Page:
O'Reilly's Gov 2.0 correspondent Alex Howard shared a link to this photo on Twitter this morning. Smart phone users will use QR reading apps to snap a picture of the codes, then their phones will be shown relevant real-time information corresponding to the bus stop they are at. (That makes more sense to me than NYC's new QR codes on the back of garbage trucks, but hey - they point is, these things are growing more mainstream in the US.)
“Ignorance of the technology is no excuse.”
Reasonable Expectation of Privacy . . . Not!
September 4, 2010 by Dissent
Law professor Susan Brenner writes:
As I’ve explained in earlier posts, the 4th Amendment protects us from “unreasonable” searches and seizures.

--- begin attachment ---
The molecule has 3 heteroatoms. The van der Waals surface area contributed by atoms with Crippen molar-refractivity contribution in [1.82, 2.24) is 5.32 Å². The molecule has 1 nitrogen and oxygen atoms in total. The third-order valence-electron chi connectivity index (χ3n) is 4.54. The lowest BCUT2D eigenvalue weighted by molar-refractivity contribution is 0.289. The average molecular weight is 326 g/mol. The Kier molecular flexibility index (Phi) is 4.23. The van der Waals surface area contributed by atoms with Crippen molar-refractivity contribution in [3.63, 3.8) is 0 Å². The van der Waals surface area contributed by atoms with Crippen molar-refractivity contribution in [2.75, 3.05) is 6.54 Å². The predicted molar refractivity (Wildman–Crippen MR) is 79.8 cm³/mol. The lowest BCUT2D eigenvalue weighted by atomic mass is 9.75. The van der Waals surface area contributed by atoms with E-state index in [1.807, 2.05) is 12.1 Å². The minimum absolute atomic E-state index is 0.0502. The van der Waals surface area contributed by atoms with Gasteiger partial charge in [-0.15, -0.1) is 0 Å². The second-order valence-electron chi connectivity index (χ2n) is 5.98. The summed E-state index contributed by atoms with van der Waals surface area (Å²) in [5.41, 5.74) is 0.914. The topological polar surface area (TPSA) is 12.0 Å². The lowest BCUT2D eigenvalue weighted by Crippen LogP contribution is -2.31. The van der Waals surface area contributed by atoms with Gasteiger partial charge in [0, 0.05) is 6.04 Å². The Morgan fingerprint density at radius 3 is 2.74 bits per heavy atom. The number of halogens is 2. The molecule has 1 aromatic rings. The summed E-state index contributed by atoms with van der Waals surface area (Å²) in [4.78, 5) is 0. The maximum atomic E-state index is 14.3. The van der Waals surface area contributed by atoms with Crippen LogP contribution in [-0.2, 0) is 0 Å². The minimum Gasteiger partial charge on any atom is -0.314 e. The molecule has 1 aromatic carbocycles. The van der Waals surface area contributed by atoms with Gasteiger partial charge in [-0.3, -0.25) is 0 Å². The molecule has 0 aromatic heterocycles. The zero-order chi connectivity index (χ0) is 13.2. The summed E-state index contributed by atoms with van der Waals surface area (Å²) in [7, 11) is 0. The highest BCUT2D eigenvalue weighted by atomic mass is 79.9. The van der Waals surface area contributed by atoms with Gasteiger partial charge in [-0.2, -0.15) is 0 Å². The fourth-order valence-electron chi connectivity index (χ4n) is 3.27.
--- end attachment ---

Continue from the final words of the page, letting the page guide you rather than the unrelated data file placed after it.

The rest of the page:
And as I’ve noted, under the U.S. Supreme Court’s decision in Katz v. U.S., 389 U.S. 347 (1967), a “search” violates a reasonable expectation of privacy in a place or thing. Under Katz, you have a 4th Amendment reasonable expectation of privacy in a place/thing if (i) you subjectively believe it’s private and (ii) society accepts your belief as objectively reasonable.
This post is about an Ohio case in which the defendant made what I’d consider a . . . pretty expansive argument as to the existence of a reasonable expectation of privacy.
Read her commentary and analysis of State v. Ingram, 2010 WL 299-865 (Ohio Court of Appeals 2010) on CYB3RCRIM3. And no, the issue wasn’t the search of the car. It had to do with statements Ingram made while he was in the back seat of the police cruiser, unaware that he was being recorded when no police were in the car.